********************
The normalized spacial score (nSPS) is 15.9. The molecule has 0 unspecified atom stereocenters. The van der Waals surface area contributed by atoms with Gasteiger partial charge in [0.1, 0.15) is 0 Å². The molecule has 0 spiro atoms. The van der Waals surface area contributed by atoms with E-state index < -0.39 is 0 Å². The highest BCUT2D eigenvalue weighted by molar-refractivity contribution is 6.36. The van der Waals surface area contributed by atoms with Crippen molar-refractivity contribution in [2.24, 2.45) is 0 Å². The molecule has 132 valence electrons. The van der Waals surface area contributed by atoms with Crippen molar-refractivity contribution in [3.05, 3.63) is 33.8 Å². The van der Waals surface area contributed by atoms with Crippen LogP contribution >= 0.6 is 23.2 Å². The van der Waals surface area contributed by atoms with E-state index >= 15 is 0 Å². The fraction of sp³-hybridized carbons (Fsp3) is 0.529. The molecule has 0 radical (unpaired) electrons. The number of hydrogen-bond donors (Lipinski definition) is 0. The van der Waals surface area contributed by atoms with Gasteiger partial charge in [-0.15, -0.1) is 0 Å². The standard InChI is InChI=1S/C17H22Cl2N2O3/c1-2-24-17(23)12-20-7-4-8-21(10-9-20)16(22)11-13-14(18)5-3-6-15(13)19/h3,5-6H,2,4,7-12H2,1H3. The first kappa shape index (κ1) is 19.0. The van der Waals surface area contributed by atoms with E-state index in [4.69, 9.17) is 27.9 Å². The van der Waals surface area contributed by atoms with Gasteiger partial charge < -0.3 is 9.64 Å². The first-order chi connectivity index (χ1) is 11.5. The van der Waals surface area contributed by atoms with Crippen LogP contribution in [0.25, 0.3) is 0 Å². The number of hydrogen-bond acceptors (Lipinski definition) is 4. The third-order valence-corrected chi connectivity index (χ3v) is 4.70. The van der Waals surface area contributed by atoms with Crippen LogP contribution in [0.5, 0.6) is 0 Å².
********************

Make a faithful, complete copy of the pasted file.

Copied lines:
The normalized spacial score (nSPS) is 15.9. The molecule has 0 unspecified atom stereocenters. The van der Waals surface area contributed by atoms with Gasteiger partial charge in [0.1, 0.15) is 0 Å². The molecule has 0 spiro atoms. The van der Waals surface area contributed by atoms with E-state index < -0.39 is 0 Å². The highest BCUT2D eigenvalue weighted by molar-refractivity contribution is 6.36. The van der Waals surface area contributed by atoms with Crippen molar-refractivity contribution in [2.24, 2.45) is 0 Å². The molecule has 132 valence electrons. The van der Waals surface area contributed by atoms with Crippen molar-refractivity contribution in [3.05, 3.63) is 33.8 Å². The van der Waals surface area contributed by atoms with Crippen LogP contribution >= 0.6 is 23.2 Å². The van der Waals surface area contributed by atoms with E-state index >= 15 is 0 Å². The fraction of sp³-hybridized carbons (Fsp3) is 0.529. The molecule has 0 radical (unpaired) electrons. The number of hydrogen-bond donors (Lipinski definition) is 0. The van der Waals surface area contributed by atoms with Gasteiger partial charge in [-0.15, -0.1) is 0 Å². The standard InChI is InChI=1S/C17H22Cl2N2O3/c1-2-24-17(23)12-20-7-4-8-21(10-9-20)16(22)11-13-14(18)5-3-6-15(13)19/h3,5-6H,2,4,7-12H2,1H3. The first kappa shape index (κ1) is 19.0. The van der Waals surface area contributed by atoms with E-state index in [4.69, 9.17) is 27.9 Å². The van der Waals surface area contributed by atoms with Gasteiger partial charge < -0.3 is 9.64 Å². The first-order chi connectivity index (χ1) is 11.5. The van der Waals surface area contributed by atoms with Crippen LogP contribution in [0.25, 0.3) is 0 Å². The number of hydrogen-bond acceptors (Lipinski definition) is 4. The third-order valence-corrected chi connectivity index (χ3v) is 4.70. The van der Waals surface area contributed by atoms with Crippen LogP contribution in [0.5, 0.6) is 0 Å².